Description Usage Arguments Details Value Author(s) References See Also Examples

To compute the cumulative distribution function from data coupled with measurement error. The measurement errors can be either homoscedastic or heteroscedastic.

1 2 |

`y` |
The observed data. It is a vector of length at least 3. |

`sig` |
The standard deviations |

`x` |
x is user-defined grids where the CDF will be evaluated. FFT method is not applicable if x is given. |

`error` |
Error distribution types: (1) 'normal' for normal errors; (2) 'laplacian' for Laplacian errors; (3) 'snormal' for a special case of small normal errors. |

`bw` |
Specifies the bandwidth. It can be a single numeric value which has been pre-determined; or computed with the specific bandwidth selector: 'dnrd' to compute the rule-of-thumb plugin bandwidth as suggested by Fan (1991); 'dmise' to compute the plugin bandwidth by minimizing MISE; 'dboot1' to compute the bootstrap bandwidth selector without resampling (Delaigle and Gijbels, 2004a), which minimizing the MISE bootstrap bandwidth selectors; 'boot2' to compute the smoothed bootstrap bandwidth selector with resampling. |

`adjust` |
adjust the range there the CDF is to be evaluated. By default, |

`n` |
number of points where the CDF is to be evaluated. |

`from` |
the starting point where the CDF is to be evaluated. |

`to` |
the starting point where the CDF is to be evaluated. |

`cut` |
used to adjust the starting end ending points where the CDF is to be evaluated. |

`na.rm` |
is set to FALSE by default: no NA value is allowed. |

`grid` |
the grid number to search the optimal bandwidth when a bandwidth selector was specified in bw. Default value "grid=100". |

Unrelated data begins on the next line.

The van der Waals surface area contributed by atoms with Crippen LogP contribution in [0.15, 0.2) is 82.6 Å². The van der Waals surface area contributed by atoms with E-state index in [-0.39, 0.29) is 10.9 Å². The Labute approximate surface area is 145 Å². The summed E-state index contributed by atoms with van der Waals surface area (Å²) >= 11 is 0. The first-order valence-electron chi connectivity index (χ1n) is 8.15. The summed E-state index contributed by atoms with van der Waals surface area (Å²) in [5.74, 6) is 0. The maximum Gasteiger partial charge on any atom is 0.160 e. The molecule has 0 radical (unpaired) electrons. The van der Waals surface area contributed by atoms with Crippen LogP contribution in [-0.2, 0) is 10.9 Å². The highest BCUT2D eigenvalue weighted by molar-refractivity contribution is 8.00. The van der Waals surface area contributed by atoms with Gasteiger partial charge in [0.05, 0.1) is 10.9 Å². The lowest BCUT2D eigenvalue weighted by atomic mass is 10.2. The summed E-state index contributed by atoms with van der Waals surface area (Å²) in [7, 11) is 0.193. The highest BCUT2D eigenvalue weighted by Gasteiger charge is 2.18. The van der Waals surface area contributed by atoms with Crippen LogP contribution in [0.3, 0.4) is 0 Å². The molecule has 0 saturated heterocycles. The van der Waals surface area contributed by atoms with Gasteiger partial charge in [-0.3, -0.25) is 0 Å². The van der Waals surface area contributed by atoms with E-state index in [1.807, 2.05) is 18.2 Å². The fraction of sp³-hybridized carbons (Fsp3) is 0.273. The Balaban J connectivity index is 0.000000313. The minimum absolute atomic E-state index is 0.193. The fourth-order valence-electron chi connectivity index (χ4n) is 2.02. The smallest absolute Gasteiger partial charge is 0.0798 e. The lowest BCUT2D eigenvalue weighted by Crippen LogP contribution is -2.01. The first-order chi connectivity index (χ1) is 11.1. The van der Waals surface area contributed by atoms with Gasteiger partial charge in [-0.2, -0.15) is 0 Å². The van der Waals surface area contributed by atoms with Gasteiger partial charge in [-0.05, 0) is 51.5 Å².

`ub` |
the upper boundary to search the optimal bandwidth, default value is "ub=2". |

`...` |
control |

FFT is currently not supported for CDF computing.

An object of class “Decon”.

X.F. Wang wangx6@ccf.org

B. Wang bwang@jaguar1.usouthal.edu

Delaigle, A. and Gijbels, I. (2004). Bootstrap bandwidth selection in kernel density estimation from a contaminated sample. *Annals of the Institute of Statistical Mathematics*, 56(1), 19-47.

Fan, J. (1991). On the optimal rates of convergence for nonparametric deconvolution problems. *The Annals of Statistics*, 19, 1257-1272.

Fan, J. (1992). Deconvolution with supersmooth distributions. *The Canadian Journal of Statistics*, 20, 155-169.

Hall, P. and Lahiri, S.N. (2008). Estimation of distributions, moments and quantiles in deconvolution problems. *Annals of Statistics*, 36(5), 2110-2134.

Stefanski L.A. and Carroll R.J. (1990). Deconvoluting kernel density estimators. *Statistics*, 21, 169-184.

Wang, X.F., Fan, Z. and Wang, B. (2010). Estimating smooth distribution function in the presence of heterogeneous measurement errors. *Computational Statistics and Data Analysis*, 54, 25-36.

Wang, X.F. and Wang, B. (2011). Deconvolution estimation in measurement error models: The R package decon. *Journal of Statistical Software*, 39(10), 1-24.

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#####################
## the R function to estimate the smooth distribution function
SDF <- function (x, bw = bw.nrd0(x), n = 512, lim=1){
dx <- lim*sd(x)/20
xgrid <- seq(min(x)-dx, max(x)+dx, length = n)
Fhat <- sapply(x, function(x) pnorm((xgrid-x)/bw))
return(list(x = xgrid, y = rowMeans(Fhat)))
}
## Case study: homoscedastic normal errors
n2 <- 1000
x2 <- c(rnorm(n2/2,-3,1),rnorm(n2/2,3,1))
sig2 <- .8
u2 <- rnorm(n2, sd=sig2)
w2 <- x2+u2
# estimate the bandwidth with the bootstrap method with resampling
bw2 <- bw.dboot2(w2,sig=sig2, error="normal")
# estimate the distribution function with measurement error
F2 <- DeconCdf(w2,sig2,error='normal',bw=bw2)
plot(F2, col="red", lwd=3, lty=2, xlab="x", ylab="F(x)", main="")
lines(SDF(x2), lwd=3, lty=1)
lines(SDF(w2), col="blue", lwd=3, lty=3)
``` |

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